Thermalright’s presentation of the TRUE Spirit 140 Direct is actually quite pleasant. On the front and left side we find a picture of the cooler itself. On the right are a couple key elements that make this cooler unique. Finally, on the rear are the technical specifications, all of which you saw on the previous page.
Opening up the box, we find that everything is nicely secured in place. Included inside the box is a single Thermalright TY-140 (140 mm) Black fan, the hardware that you’ll need to install this on modern Intel and AMD platforms, and also enough hardware to do a two-fan combo if you have another.
My initial impressions pulling the cooler out of the box were that the materials used here are quite nice and feel solid. This kind of puts a higher expectation in my mind for performance, but I do have to keep the cost in mind, too.
Flipping it to a side profile, you will see just how slim this cooler is – a whole 42 mm!
There are five heatpipes that run through this cooler and you will see that they’re directly going to contact the CPU’s IHS, hence the name “TRUE Spirit 140 Direct.”
Peeling off the protective sticker we can see a little more. One big thing to point out about these heatpipes is the fact that they’re not contacting each other, rather they’re spaced apart. This unfortunately is lost contact space and will reduce the effectiveness of this cooler. There is at no point in-between the heatpipes that actually contacts the integrated heatsink, which is very disappointing and we’ll find that these grooves actually suck up extra thermal material. Maybe Thermalright has a reason for designing it this way?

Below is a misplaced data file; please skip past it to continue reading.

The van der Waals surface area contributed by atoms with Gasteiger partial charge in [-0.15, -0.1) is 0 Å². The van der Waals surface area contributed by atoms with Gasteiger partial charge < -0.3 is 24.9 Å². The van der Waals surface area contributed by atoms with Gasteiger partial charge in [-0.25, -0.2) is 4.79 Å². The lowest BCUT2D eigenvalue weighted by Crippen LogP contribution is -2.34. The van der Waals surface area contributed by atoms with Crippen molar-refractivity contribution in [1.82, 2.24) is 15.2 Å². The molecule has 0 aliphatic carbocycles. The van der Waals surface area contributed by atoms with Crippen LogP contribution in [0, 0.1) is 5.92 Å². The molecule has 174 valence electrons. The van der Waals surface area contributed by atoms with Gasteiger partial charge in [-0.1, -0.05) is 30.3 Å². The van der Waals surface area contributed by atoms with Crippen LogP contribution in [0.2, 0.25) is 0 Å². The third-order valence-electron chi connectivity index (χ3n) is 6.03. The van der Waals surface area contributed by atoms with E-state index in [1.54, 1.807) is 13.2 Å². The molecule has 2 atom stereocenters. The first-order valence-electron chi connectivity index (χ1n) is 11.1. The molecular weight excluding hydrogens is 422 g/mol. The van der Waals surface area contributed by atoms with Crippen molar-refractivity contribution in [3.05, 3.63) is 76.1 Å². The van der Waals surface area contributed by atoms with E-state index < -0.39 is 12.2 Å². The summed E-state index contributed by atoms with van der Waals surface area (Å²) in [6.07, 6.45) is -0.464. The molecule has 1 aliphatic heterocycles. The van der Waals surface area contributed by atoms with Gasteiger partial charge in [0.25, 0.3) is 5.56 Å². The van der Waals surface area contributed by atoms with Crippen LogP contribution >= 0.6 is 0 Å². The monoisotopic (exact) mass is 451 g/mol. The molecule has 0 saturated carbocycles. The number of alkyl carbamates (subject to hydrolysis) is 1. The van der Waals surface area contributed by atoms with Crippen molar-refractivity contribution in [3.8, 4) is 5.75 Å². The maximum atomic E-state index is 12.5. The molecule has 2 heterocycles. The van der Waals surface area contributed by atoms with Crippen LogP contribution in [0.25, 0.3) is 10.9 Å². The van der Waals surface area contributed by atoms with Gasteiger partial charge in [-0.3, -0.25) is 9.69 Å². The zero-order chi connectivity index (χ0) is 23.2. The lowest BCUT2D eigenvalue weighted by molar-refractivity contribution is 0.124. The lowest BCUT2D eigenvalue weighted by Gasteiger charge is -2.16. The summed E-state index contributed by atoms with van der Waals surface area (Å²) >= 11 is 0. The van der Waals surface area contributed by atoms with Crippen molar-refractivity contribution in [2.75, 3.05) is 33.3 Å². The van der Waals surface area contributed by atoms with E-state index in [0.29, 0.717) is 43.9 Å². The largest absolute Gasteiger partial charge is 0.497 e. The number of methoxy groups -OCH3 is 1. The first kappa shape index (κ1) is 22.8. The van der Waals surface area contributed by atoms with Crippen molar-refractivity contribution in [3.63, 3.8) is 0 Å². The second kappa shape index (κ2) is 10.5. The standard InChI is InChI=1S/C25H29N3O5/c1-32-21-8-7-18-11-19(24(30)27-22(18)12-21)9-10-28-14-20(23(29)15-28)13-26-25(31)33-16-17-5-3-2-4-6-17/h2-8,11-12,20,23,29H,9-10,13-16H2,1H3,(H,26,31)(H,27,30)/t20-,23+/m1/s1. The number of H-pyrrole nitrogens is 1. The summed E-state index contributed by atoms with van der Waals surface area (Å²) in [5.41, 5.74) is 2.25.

Going to the other side of base you don’t find much more than the Thermalright name stamped into the metal and also an authenticity sticker.
Looking at the top of the cooler you find the typical crimped ends of the heatpipes, which do look nice. The top is capped off with a black colored fin.
If you pay attention to the corners on the top, you’ll notice a cutout in the tower. These are the positions for the rubber tubes to be installed. What are the rubber tubes for, you ask? They are utilized for anti-vibration / noise dampening and also end up lifting the fan a little bit off of the cooling tower.
With the rubber tubes installed, this is what it looks like. Quite frankly, these are not too difficult to install for me, but someone with big hands will absolutely throw a fit trying to install them. I would have liked to see these omitted and the fan have an anti-vibration system integrated instead.
I went ahead and installed the fan retention clips afterwards…
With the fan installed, this is a very nice looking and basic cooler.
The fan itself isn’t much thinner than the cooling tower, which is incredible.
This wraps up the introduction to the cooler and the packaging, so let’s move on and see how easy this cooler is to install!